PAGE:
Phu Bai, Vietnam, just 60 miles south of the DMZ
Seabees of H Company, MCB-7

by: Raymond Cochran
Naval Mobil Construction Battalion Seven
attached to the 3rd Marine Division
Vietnam 1966
(© 2010)

BEE-VERY SMALL.jpgJeep Recon

Dawn, summer of 1966, Phu Bai, RVN: our four jeep recon mission was about to begin. I was to be body guard and shot-gun rider on my lieutenant's command jeep. This was a mid- deployment recon mission northeastward up the coast of the South China Sea. We were to scout a location for MCB-7 to build a causeway for a LST supply point to the area. I was well experienced by this time on foot patrols, shot gun riding on supply convoys, VIP body guard and courier duties. (Looking back 40+ years, I assume I was good with my M-14, available, dependable and expendable.)

We left our MCB-7 Camp Campbell after a quick bite of our C-rats and proceeded out of the Phu Bai area. We soon left the pavement, and then proceeded down dirt roads that turned into rutted paths.  About an hour out and 15 miles from the nearest Americans, we were approaching a vil. It was then when I saw a g--- standing on the edge of the jungle on the other side of the rice paddy, fifty yards away, staring at us intently. He was wearing black pajamas, a straw hat and carrying a M1 carbine. He looked like a stereo-type VC to me. I asked permission to plug his ass (the stupid rule was don’t fire, unless fired on first). The LT replied,”Hold your fire. He is probably a South Vietnamese Militia.” I thought to myself; bullshit!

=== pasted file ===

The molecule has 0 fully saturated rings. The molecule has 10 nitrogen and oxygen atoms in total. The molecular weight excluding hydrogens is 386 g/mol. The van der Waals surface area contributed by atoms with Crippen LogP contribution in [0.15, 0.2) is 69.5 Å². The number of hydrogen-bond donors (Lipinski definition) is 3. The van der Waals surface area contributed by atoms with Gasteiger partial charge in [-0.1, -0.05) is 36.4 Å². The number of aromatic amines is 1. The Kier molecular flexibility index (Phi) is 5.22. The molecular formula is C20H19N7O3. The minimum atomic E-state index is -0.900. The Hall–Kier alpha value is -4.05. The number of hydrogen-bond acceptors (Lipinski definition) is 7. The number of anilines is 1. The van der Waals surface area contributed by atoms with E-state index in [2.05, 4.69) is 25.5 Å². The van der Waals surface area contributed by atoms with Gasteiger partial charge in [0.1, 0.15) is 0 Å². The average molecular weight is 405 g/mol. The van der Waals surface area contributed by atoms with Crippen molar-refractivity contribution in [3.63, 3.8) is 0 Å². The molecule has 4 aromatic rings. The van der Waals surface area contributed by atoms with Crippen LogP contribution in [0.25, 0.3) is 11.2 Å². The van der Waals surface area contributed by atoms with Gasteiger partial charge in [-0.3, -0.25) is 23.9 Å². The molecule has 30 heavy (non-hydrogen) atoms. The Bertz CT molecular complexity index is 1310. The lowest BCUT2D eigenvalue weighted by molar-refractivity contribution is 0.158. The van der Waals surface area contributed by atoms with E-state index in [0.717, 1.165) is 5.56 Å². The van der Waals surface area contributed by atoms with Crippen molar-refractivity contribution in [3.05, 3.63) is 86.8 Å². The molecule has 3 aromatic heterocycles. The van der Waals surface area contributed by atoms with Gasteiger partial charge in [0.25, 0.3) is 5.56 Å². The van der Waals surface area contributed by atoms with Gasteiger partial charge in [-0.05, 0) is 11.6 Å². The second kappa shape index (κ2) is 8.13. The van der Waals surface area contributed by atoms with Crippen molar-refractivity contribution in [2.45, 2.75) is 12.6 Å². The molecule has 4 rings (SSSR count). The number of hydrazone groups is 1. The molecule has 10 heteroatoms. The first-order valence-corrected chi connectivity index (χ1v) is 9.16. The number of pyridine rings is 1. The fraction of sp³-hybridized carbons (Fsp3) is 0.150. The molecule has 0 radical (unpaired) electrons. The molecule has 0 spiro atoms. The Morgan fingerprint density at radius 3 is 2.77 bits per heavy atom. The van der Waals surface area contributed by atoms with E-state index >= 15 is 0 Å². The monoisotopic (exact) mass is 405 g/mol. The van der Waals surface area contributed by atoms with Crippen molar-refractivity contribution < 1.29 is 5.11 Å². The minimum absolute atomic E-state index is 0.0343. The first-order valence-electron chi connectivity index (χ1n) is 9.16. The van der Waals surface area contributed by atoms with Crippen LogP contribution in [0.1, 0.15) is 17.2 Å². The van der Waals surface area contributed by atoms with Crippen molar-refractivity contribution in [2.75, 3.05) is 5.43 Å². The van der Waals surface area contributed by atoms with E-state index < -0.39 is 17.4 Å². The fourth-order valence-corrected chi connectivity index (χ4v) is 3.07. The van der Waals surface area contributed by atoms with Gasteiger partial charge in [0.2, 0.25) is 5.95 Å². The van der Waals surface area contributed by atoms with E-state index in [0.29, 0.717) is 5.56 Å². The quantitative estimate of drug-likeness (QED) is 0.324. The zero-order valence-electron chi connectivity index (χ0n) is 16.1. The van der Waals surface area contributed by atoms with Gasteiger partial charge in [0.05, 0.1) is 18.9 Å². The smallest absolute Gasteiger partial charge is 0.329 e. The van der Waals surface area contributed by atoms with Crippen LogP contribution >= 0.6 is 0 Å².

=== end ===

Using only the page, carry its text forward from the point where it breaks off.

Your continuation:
We rolled through the vil at maximum safe speed of 5 mph. The rutty trail was that bad. After another mile, we jostled into a sand dune area. I knew we were near the coast. There were very large sand dunes 10-20 feet tall. Still, we could travel no more than 5 mph. After about ten minutes into the dunes, the LT announced that he was getting hungry, and ordered us to turn around and head back to camp. We did a five point turn between the dunes, because there was so little maneuvering room and putted back to the paved road.

The next afternoon, the Marine grunt battalion camped next to us asked our battalion if we had any jeeps in that coastal area the day before. We informed them that we had a jeep patrol in the area. Then they stated that they had a foot patrol in the same area this morning and had discovered a VC ambush site about fifty yards further from where we had turned around. The Marines said the VC had a platoon ready for us on both sides of the dunes with three machineguns. For the VC, it was a perfect cross fire set up.

We would have been annihilated. That g--- with the M1 was a lookout for the ambush! We could not have outrun the planned ambush. The rule was in an ambush situation like this was to dismount and charge the enemy. There was no charging up those sand dunes.

The Marines asked us why we turned around. We told them about the LT’s hunger pains. They could hardly believe our luck.
Thank God for the LT’s stomach growling!

This was one of many very close calls.

Ray Cochran EA


Report a Broken Link / Photo (tell me where!), or eMail a Comment
© War-Stories.com 1995-2023. All Rights Reserved.